Leadership Instincts: A new tool to decide on making or breaking a dam developed  |  Science Innovations: The death and resurrection of kilogram  |  Parent Interventions: Music improves communication skills of autistic children   |  Teacher Insights: Do you undergo ‘social jet lag’?  |  Parent Interventions: Social media could affect self-esteem of women  |  Technology Inceptions: Raspberry Pi 3 Model A+ With 512MB RAM, 5GHz Wi-Fi Connectivity Launched  |  Technology Inceptions: AMD Radeon RX 590 Mid-Range GPU Announced for Full-HD PC Gaming  |  Leadership Instincts: When ‘small changes’ better than ‘no change’ at all  |  Science Innovations: Alexa and Siri may in future learn language as kids do!  |  Teacher Insights: Ideas are contagious as disease  |  Science Innovations: Universe: Why is there something, instead of nothing?  |  Technology Inceptions: NASA's Hubble Telescope finds smiling face in space  |  Cover Story: HOME TRANSFORMERS FAMILIES WILL NEVER BE THE SAME  |  Cover Story: Thou shalt not discriminate  |  Rajagiri Round Table: FOR AN EQUAL SHARE OF THE PIE  |  
  • Pallikkutam Magazine
  • Companion Magazine
  • Mentor
  • Smart Board

October 22, 2018 Monday 11:07:54 AM IST
Moon betrays the infant secrets of early universe?

A team of astronomers led by Dr Benjamin McKinley, who works with the Murchison Widefield Array telescope in Western Australia, have shown how the moon could reveal the infant secrets of the universe.

The infancy of the universe, there were no stars and galaxies available. The Universe was pretty much just hydrogen, floating around in space. As there were no sources of optical light visible to our eyes, this early stages of the Universe are known as the “cosmic dark ages”. However, the signals emanated from hydrogen was existing.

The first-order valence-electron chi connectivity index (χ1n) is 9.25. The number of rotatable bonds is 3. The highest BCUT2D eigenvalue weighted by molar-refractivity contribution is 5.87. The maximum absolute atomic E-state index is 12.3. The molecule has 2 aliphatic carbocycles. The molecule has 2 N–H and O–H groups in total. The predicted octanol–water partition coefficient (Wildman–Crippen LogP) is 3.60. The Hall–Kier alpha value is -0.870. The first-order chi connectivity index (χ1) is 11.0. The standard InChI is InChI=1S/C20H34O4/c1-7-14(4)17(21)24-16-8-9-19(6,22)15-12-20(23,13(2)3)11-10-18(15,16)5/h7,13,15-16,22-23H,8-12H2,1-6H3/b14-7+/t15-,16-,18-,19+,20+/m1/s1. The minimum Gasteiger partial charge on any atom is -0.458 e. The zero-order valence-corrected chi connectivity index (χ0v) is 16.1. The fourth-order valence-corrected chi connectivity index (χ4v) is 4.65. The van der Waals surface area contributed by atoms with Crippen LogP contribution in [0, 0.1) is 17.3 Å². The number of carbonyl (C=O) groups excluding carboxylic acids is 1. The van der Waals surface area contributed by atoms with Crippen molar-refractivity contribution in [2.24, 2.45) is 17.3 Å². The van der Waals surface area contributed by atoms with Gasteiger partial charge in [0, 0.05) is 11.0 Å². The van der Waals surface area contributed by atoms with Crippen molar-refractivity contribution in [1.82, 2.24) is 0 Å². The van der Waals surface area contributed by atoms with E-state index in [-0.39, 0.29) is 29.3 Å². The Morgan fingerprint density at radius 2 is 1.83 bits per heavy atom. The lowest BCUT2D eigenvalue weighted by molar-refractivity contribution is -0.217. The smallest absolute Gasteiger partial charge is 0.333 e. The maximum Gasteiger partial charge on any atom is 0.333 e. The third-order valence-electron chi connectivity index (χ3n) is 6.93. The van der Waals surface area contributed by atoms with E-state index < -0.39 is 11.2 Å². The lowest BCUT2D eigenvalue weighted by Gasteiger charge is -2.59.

However, the signal from hydrogen is generally very weak. The astronomers plan to search for the faint signal from hydrogen atoms using a radio telescope named, Murchison Widefield Array (MWA), using brightness and shape of the moon as a reference.  The results are reported in the journal Monthly Notices of the Royal Astronomical Society.

The astronomers the MWA searched for radio signals given off by the hydrogen atoms. “The MWA takes the radio signals from space and we can then convert them into images of the sky,” explains Dr McKinley.

Since, radio signal from the early Universe is very weak, it was difficult to measure the average brightness of the sky. Astronomers had a brilliant idea: Use the Moon as a reference point of known brightness and shape, which allowed the team to measure the brightness of the Milky Way at the position of the occulting Moon.

The astronomers also measured the ‘earthshine’, which are radio waves from Earth that reflect off the Moon and back onto the telescope.

 “If we can detect this radio signal it will tell us whether our theories about the evolution of the Universe are correct,” added Dr McKinley. 

Comments